I was reminded of the various managerial styles prevalent in organizations today. While some organizations believe is dictatorship, others are more employee-centric and involve employees in discussions and policy-making initiatives. The bureaucratic control is quite similar to authoritative style of governance, where managers have absolute power to monitor and control employees. The objective, the normative, the concertive and the self-control controls are more admissible and in practice in the corporate world.
– The last main point from the chapter asks the question on what specifically is it that managers need to control. Is it the quality, the quantity, the cost, or customer satisfaction?
This section starts off by mentioning whether by addressing one particular control all other controls can be addressed. The section then lists out the different controls can enhance performance of organizations. These include the balanced scorecard approach to control, the financial perspective to control, the customer perspective, the internal perspective to control quality, and the innovation and learning perspective where wastage and pollution are controlled (p. 346-352).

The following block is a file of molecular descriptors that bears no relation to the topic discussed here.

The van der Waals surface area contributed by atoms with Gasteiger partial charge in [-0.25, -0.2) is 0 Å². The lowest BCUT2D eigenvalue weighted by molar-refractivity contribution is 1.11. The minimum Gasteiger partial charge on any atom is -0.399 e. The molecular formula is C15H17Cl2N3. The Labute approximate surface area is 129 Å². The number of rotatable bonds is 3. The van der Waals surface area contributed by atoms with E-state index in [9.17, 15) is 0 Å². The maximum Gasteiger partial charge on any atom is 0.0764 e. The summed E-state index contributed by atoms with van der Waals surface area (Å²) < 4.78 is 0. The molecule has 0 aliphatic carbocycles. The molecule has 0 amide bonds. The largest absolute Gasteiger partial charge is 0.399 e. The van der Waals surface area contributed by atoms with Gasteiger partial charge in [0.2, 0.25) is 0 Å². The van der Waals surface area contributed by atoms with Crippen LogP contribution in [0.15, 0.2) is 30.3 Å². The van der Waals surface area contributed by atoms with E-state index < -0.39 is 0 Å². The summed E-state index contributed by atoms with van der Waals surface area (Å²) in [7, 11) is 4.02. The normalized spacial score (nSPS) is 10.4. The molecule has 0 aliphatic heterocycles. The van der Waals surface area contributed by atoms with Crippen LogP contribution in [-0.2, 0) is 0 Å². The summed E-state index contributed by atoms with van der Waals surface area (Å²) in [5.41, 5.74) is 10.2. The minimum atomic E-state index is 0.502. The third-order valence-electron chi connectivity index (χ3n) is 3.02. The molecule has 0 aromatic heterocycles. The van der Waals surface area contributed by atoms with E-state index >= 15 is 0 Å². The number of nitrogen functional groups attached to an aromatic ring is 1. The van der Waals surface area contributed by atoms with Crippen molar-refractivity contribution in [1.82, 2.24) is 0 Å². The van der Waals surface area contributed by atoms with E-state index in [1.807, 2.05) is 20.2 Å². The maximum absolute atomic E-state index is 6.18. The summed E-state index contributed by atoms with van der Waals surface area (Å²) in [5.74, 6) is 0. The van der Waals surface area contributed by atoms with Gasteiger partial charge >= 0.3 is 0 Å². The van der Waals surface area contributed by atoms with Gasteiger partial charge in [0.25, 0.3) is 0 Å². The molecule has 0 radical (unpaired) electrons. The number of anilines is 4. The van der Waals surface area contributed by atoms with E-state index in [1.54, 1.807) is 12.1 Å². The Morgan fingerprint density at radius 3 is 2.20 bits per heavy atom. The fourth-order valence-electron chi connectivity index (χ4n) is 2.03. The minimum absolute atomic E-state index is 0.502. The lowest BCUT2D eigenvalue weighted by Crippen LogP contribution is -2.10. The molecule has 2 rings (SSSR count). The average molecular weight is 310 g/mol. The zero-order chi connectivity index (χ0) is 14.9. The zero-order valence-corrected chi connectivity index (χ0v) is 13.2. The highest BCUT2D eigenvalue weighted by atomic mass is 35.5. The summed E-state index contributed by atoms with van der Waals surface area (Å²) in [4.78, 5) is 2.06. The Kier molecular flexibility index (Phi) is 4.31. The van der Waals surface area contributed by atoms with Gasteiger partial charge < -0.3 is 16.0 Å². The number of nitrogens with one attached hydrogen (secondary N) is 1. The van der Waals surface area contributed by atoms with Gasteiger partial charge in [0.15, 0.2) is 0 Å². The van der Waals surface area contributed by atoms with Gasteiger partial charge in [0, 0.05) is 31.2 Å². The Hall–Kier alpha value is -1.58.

In this section a number of possibilities are considered and each option is weighed by their advantages and disadvantages.
I understood this section quite well. Although it would be prudent to say that all organizations go through this process, I must say that I have personally witnessed organization heads brain-storm to understand how they can utilize their available resources to develop new products to meet customer expectations and challenge competition. The production manager, the project manager, the finance manager, the design manager, and the marketing manager team up to discuss the various possibilities to develop their product to compete in the global market. In order to do this, they take feedback from the market, from customers, to evaluate the financial implications in developing a new product to meet customer expectations and needs, and beat competition.
Williams, C. (2012). Principles of Management. 5th ed. Cengage Learning, pp. 337-352.